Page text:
Brother Gabriel Kelly, C.P., St. Paul of the Cross Province (1869-1951)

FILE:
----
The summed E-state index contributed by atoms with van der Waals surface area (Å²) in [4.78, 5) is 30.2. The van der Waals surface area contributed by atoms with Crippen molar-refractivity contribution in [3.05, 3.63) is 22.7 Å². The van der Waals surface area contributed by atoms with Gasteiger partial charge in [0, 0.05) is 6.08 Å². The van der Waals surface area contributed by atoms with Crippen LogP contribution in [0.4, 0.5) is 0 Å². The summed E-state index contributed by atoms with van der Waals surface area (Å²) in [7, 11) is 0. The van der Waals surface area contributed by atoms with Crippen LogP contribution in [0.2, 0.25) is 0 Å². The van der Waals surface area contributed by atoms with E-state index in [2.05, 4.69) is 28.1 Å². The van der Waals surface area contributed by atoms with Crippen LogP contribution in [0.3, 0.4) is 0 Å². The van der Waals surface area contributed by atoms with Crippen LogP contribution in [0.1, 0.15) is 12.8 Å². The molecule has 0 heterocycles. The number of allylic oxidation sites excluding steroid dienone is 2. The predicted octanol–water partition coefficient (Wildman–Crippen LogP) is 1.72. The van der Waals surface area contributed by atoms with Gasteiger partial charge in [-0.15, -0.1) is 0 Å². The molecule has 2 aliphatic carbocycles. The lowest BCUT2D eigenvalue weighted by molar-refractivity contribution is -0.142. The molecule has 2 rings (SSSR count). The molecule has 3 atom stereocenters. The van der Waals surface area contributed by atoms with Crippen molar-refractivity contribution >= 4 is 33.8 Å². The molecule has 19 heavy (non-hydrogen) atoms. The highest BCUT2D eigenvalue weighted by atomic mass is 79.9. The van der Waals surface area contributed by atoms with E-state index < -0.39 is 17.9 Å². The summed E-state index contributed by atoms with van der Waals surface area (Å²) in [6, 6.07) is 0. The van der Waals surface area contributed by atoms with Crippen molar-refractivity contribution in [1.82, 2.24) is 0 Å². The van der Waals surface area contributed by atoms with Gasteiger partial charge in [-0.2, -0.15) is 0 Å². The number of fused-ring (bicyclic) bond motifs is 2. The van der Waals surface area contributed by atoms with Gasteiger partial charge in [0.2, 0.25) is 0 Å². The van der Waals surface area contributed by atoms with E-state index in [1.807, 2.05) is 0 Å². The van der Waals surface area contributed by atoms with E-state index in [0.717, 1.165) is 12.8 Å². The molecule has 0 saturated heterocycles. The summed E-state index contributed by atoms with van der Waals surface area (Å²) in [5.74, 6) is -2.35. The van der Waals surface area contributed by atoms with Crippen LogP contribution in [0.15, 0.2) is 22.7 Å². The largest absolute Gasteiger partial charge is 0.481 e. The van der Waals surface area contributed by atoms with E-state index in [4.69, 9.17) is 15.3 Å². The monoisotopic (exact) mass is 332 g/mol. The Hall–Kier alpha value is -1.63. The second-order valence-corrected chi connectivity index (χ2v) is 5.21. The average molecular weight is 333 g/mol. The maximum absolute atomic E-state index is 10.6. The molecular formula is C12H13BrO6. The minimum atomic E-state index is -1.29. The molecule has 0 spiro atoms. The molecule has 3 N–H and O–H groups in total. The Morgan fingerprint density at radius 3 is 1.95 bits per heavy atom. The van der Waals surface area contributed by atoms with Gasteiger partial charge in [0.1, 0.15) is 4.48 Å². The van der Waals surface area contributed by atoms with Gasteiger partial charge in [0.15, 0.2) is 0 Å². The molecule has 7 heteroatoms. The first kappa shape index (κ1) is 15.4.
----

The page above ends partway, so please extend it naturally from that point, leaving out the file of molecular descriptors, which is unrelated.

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Born Joseph F. Kelly on July 10, 1869 in Washington, D.C., his family moved to Pittsburgh, Pennsylvania when he was twelve. He got to know the Passionists there and was employed cleaning bricks at the church when he was thirteen years old. He was a glass worker as a young man and popular participant in the athletic clubs. In February 1894 he surprised his friends by announcing that he was entering the Passionists. During the interview with the master of novices, Father George Basel, he was told to cut off his mustache and come back in a month. He did, returned and was accepted as a brother candidate. He professed his vows on March 22, 1895. His religious name was Gabriel. His first assignment was St. Paul, Kansas where he cared for the refectory and made sandals, an art that he had learned from Brother Sebastian Lehane, C.P. who had been a shoemaker before he joined the Passionists. He had been sent to the novitiate in Pittsburgh to teach the novice brothers the trade. After several years in Kansas he returned to Pittsburgh where he was employed with the same tasks. He took on other tasks and then was assigned to St. Michael’s Rectory, on Pius Street, Pittsburgh where he spent one year as a cook. In 1902 the first group of Passionists were assigned to Scranton, Pennsylvania and Brother Kelly was sent to live at the summer cottage at Harvey’s Lake. The community consisted of Fathers Fidelis, Gregory, Eugene and Brother Kelly. From May 1 to October 22, 1902 the community lived at that site. They then moved to Sloan Street, Scranton which was not far from Round Woods. It was at Round Woods where St. Ann’s Monastery was later built. Brother Kelly worked to provide the material needs for the young Scranton community. In the spring of 1902 he went to Chicago, Illinois. The Passionist bought the Burnham Estate in Norwood Park. He helped to set up that community. When the community was set up he returned to Pittsburgh where he cooked for a year. In 1908 he was sent to Brighton, Massachusetts where another new monastery, St. Gabriel’s was being built. When the Nevins Estate was purchased there were three barns on the property. Two were removed and the largest one was converted into a chapel. The monastery architect made the design for the barn chapel and Brother Kelly, with the assistance of a few men, did the work. This barn chapel received local newspaper coverage and was used as chapel until the fall of 1927 when the basement church was opened and blessed. When the summer home at Shelter Island, New York was purchased Provincial Father Stanislaus Grennan wrote Brother Kelly stating that his services were needed. The task was to make the old farmhouse into a residence. While accomplishing this task he gained the respect of Catholics and non-Catholics on Shelter Island. Later he returned to Brighton to assist with the development of the heating system After short periods in Union City, New Jersey and Baltimore, Maryland, in January 1918 he was assigned to Holy Cross, Dunkirk, New York. The Passionists had acquired the property in 1916 yet the school did not open to students until September 14, 1920. For more than two and one half years Brother Kelly lived in a residence and worked on setting up that new foundation. He remained in Dunkirk until 1924. He then was sent back to Scranton where, like Dunkirk, he was involved in a large amount of cement work. In 1928 he was sent to the Riverdale Residence and then back to Baltimore. In 1948 he returned to Pittsburgh and was there during the great extension and alteration which took place from 1948 until 1950. In January 1950 he was teaching young men in the Pittsburgh community how to make sandals in a shoe shop which he had set up in a new part of the building. He died in Pittsburgh after a short illness.